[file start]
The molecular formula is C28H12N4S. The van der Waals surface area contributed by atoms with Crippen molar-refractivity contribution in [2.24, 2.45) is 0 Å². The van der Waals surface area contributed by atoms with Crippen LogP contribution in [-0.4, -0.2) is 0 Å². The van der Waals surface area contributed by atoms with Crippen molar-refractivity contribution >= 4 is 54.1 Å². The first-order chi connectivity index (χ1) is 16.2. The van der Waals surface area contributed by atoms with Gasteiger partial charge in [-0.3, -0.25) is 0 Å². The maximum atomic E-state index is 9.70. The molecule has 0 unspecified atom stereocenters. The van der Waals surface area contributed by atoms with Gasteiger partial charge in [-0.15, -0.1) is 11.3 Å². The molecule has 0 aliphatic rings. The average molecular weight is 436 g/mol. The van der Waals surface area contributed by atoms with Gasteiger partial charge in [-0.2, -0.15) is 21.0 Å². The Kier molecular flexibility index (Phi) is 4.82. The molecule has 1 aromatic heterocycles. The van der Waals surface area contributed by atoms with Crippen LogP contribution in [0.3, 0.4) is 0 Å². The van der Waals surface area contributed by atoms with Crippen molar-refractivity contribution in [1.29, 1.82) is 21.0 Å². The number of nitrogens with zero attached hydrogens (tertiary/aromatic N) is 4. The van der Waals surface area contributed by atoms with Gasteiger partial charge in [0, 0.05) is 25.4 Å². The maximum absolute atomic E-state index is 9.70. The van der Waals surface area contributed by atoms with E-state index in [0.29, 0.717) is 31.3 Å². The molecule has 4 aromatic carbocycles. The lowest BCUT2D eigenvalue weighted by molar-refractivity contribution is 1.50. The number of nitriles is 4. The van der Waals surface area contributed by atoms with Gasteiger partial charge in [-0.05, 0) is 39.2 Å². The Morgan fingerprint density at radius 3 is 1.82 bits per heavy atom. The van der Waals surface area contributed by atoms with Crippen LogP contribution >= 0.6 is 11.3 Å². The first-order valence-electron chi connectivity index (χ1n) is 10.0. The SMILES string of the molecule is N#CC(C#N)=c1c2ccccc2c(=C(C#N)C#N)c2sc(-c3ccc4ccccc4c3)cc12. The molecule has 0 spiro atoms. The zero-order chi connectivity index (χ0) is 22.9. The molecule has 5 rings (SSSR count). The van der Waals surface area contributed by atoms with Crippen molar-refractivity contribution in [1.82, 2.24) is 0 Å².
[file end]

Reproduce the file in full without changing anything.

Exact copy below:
The molecular formula is C28H12N4S. The van der Waals surface area contributed by atoms with Crippen molar-refractivity contribution in [2.24, 2.45) is 0 Å². The van der Waals surface area contributed by atoms with Crippen LogP contribution in [-0.4, -0.2) is 0 Å². The van der Waals surface area contributed by atoms with Crippen molar-refractivity contribution >= 4 is 54.1 Å². The first-order chi connectivity index (χ1) is 16.2. The van der Waals surface area contributed by atoms with Gasteiger partial charge in [-0.3, -0.25) is 0 Å². The maximum atomic E-state index is 9.70. The molecule has 0 unspecified atom stereocenters. The van der Waals surface area contributed by atoms with Gasteiger partial charge in [-0.15, -0.1) is 11.3 Å². The molecule has 0 aliphatic rings. The average molecular weight is 436 g/mol. The van der Waals surface area contributed by atoms with Gasteiger partial charge in [-0.2, -0.15) is 21.0 Å². The Kier molecular flexibility index (Phi) is 4.82. The molecule has 1 aromatic heterocycles. The van der Waals surface area contributed by atoms with Crippen LogP contribution in [0.3, 0.4) is 0 Å². The van der Waals surface area contributed by atoms with Crippen molar-refractivity contribution in [1.29, 1.82) is 21.0 Å². The number of nitrogens with zero attached hydrogens (tertiary/aromatic N) is 4. The van der Waals surface area contributed by atoms with Gasteiger partial charge in [0, 0.05) is 25.4 Å². The maximum absolute atomic E-state index is 9.70. The van der Waals surface area contributed by atoms with E-state index in [0.29, 0.717) is 31.3 Å². The molecule has 4 aromatic carbocycles. The lowest BCUT2D eigenvalue weighted by molar-refractivity contribution is 1.50. The number of nitriles is 4. The van der Waals surface area contributed by atoms with Gasteiger partial charge in [-0.05, 0) is 39.2 Å². The Morgan fingerprint density at radius 3 is 1.82 bits per heavy atom. The van der Waals surface area contributed by atoms with Crippen LogP contribution >= 0.6 is 11.3 Å². The first-order valence-electron chi connectivity index (χ1n) is 10.0. The SMILES string of the molecule is N#CC(C#N)=c1c2ccccc2c(=C(C#N)C#N)c2sc(-c3ccc4ccccc4c3)cc12. The molecule has 0 spiro atoms. The zero-order chi connectivity index (χ0) is 22.9. The molecule has 5 rings (SSSR count). The van der Waals surface area contributed by atoms with Crippen molar-refractivity contribution in [1.82, 2.24) is 0 Å².